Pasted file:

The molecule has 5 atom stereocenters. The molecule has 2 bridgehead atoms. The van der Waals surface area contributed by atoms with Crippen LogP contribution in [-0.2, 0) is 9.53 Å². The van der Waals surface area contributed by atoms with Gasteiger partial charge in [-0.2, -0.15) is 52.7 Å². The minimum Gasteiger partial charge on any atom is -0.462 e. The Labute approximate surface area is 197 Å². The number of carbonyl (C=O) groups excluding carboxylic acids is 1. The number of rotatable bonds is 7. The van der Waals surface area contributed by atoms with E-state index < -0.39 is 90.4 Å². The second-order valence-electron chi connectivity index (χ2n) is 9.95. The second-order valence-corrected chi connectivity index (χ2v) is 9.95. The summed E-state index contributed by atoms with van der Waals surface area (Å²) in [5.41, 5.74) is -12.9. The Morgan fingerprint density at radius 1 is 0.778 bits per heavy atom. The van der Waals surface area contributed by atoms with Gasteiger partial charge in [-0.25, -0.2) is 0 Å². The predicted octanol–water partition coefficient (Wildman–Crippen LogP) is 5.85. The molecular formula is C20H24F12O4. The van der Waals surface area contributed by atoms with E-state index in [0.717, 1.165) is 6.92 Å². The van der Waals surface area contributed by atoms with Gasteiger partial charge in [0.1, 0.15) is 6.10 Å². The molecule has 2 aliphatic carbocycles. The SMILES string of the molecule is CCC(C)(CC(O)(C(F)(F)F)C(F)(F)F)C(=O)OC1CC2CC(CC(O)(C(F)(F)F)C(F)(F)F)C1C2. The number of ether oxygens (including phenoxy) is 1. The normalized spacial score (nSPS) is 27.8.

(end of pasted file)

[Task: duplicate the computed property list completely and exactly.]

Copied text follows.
The molecule has 5 atom stereocenters. The molecule has 2 bridgehead atoms. The van der Waals surface area contributed by atoms with Crippen LogP contribution in [-0.2, 0) is 9.53 Å². The van der Waals surface area contributed by atoms with Gasteiger partial charge in [-0.2, -0.15) is 52.7 Å². The minimum Gasteiger partial charge on any atom is -0.462 e. The Labute approximate surface area is 197 Å². The number of carbonyl (C=O) groups excluding carboxylic acids is 1. The number of rotatable bonds is 7. The van der Waals surface area contributed by atoms with E-state index < -0.39 is 90.4 Å². The second-order valence-electron chi connectivity index (χ2n) is 9.95. The second-order valence-corrected chi connectivity index (χ2v) is 9.95. The summed E-state index contributed by atoms with van der Waals surface area (Å²) in [5.41, 5.74) is -12.9. The Morgan fingerprint density at radius 1 is 0.778 bits per heavy atom. The van der Waals surface area contributed by atoms with Gasteiger partial charge in [-0.25, -0.2) is 0 Å². The predicted octanol–water partition coefficient (Wildman–Crippen LogP) is 5.85. The molecular formula is C20H24F12O4. The van der Waals surface area contributed by atoms with E-state index in [0.717, 1.165) is 6.92 Å². The van der Waals surface area contributed by atoms with Gasteiger partial charge in [0.1, 0.15) is 6.10 Å². The molecule has 2 aliphatic carbocycles. The SMILES string of the molecule is CCC(C)(CC(O)(C(F)(F)F)C(F)(F)F)C(=O)OC1CC2CC(CC(O)(C(F)(F)F)C(F)(F)F)C1C2. The number of ether oxygens (including phenoxy) is 1. The normalized spacial score (nSPS) is 27.8.